1. Ugh. The stupid here, Kirk. It hurts.

    “Initial thoughts pointed to iCloud, since an exploit was released a couple of days before the photos leaked which targeted Find My iPhone, part of iCloud.”

    The Register first wrote about the lack of rate limiting for Find My iPhone in May.

    Indications are that it was known before that.

    “So we’re stuck in a he-said-she-said loop. In this corner, Apple is saying that these people were targeted by password-reset hacks, which depended on weak security questions. Yet none of the celebrities have said that they found anything amiss when trying to log into anything with their phones or computers.”

    This isn’t “he-said-she-said”. This is “Apple lying”.

    Just as Apple is lying in saying that 2FA will protect users from iCloud attacks.

    “Should one speculate that there is a link between this photo dump and Apple’s new product event next week? That, perhaps, a competitor contracted with some black-hat hackers to try and get Apple to have some egg on their face; or some pizza turd?”

    Pretty much all the evidence discovered points against that particular aspersion, if you look at the reports from folks who’ve reported on the hackers’ trail.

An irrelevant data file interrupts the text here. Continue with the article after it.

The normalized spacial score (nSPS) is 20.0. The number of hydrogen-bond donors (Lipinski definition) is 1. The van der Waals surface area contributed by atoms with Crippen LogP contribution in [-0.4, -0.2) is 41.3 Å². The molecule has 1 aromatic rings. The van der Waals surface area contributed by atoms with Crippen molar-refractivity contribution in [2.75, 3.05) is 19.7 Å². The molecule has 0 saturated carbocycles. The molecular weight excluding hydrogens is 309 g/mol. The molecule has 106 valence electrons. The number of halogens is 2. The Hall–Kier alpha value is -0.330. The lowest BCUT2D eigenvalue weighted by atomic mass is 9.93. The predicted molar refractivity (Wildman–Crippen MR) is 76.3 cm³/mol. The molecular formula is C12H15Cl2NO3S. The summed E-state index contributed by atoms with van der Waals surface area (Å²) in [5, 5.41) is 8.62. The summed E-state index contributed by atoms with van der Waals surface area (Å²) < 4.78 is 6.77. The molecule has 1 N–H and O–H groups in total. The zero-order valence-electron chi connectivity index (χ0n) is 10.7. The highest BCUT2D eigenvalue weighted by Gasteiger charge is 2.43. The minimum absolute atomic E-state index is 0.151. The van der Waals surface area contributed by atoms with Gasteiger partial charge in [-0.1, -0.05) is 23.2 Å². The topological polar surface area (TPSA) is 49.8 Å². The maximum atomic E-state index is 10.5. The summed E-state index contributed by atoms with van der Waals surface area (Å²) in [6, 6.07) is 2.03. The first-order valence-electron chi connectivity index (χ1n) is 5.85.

“So, who to believe? Some stars jumped the gun, relying on sketchy media reports suggesting that Apple was to blame”

    Well, pretty much all the evidence discovered so far indicates that given Kirsten Dunst has an iPhone and had personal info released, then Apple was indeed to blame. She wasn’t jumping the gun. She was correct.

    “Gorin shared a theory the celebrities may have been hacked while connected to an open public Wi-Fi network at the Emmy Awards.”

    Given the widely dispersed dates on the acquisition of the material, but following the hackers’ trail, this seems a genuinely idiotic “theory”.

    “One suggestion to the celebrities reading this article (there might be one or two): you have people who tell you what to say and what to wear; find someone to tell you how to keep your personal data secure. It’s not that complicated.”

    It’s certainly not complicated in theory. Simply don’t back up anything to iCloud. Unfortunately, there are multiple default settings on an iPhone that do back up to iCloud, and disabling all of them is somewhat complicated in practice.